Source: Gartner Research (Oct 2013)

Stephan (“Steve”) Ohr is the Research Director for Analog ICs, Sensors and Power Management devices at Gartner, Inc., and focuses on markets that promise semiconductor revenue growth. His recent reports have explored custom power management ICs for smart phones and tablets, the impact of Apple’s choices on the MEMs sensor industry, and a competitive landscape for MEMs sensor suppliers.

Ohr’s engineering degree, a BS in Industrial Engineering, comes from the New Jersey Institute of Technology (the Newark College of Engineering) and his graduate degree, an MA in sociology, comes from Rutgers.

Mixed Signal and Microcontrollers Enable IoT

Wednesday, October 16th, 2013

By John Blyler

The Internet of Things (IoT) has become such a hot topic that many business and technical experts see it as a key enabler for the fourth industrial revolution – following the steam engine, the conveyor belt and the first phase of IT automation technology (McKinsey Report). Still, for all the hype, the IoT concept seems hard to define.

From a technical standpoint, the IoT refers to the information system that uses smart sensors and embedded systems that connect wired or wirelessly via Internet protocols. ARM defines IoT as, “a collection of smart, sensor-enabled physical objects, and the networks, servers and services that interact with them. It is a trend and not a single sector or market.” How do these interpretations relate to the real world?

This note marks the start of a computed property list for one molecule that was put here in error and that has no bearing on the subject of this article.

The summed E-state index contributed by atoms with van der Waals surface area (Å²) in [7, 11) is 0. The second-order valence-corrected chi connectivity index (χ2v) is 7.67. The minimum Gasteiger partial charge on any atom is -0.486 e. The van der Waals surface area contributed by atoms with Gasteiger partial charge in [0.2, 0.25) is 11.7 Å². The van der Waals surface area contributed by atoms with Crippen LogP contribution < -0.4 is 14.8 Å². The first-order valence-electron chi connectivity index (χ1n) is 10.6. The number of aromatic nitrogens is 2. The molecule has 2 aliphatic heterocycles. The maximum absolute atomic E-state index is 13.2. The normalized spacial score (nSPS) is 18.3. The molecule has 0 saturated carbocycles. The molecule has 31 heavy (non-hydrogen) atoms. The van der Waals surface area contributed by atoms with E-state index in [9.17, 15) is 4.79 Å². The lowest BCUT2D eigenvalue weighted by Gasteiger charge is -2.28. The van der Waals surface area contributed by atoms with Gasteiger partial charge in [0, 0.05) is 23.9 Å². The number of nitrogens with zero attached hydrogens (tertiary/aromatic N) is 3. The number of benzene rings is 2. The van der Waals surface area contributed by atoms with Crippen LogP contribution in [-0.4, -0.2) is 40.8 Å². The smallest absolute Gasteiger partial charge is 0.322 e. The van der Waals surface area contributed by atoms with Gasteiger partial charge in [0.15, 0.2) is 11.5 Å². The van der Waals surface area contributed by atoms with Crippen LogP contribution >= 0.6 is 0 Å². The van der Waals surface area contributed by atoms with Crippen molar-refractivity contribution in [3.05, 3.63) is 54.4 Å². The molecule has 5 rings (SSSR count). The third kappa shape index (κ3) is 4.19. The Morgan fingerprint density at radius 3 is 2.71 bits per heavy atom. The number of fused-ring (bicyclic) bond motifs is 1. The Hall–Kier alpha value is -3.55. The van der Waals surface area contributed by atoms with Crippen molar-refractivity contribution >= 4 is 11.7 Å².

“There are two ways in which the “things” in the IoT interact with the physical world around us,” explains Diya Soubra, CPU Product Manager for ARM’s Processor Division. “First they convert physical (analog) data into information and second they act in the physical world based on information. An example of the first way is a temperature sensor that reports temperature while an example of the second way is a door lock opens upon receiving a text message.”

For many in the chip design and embedded space, IoT seems like the latest iteration of the computer-communication convergence heralded from the last decade. But this time, a new element has been added to the mix, namely, sensor systems. This addition means that the role of analog and mixed signal system must now extend beyond RF and wireless devices to include smart sensors. This combination of analog mixed signal, RF-wireless and digital microcontrollers has increase the complexity and confusion among chip, board, package and end product semiconductor developers.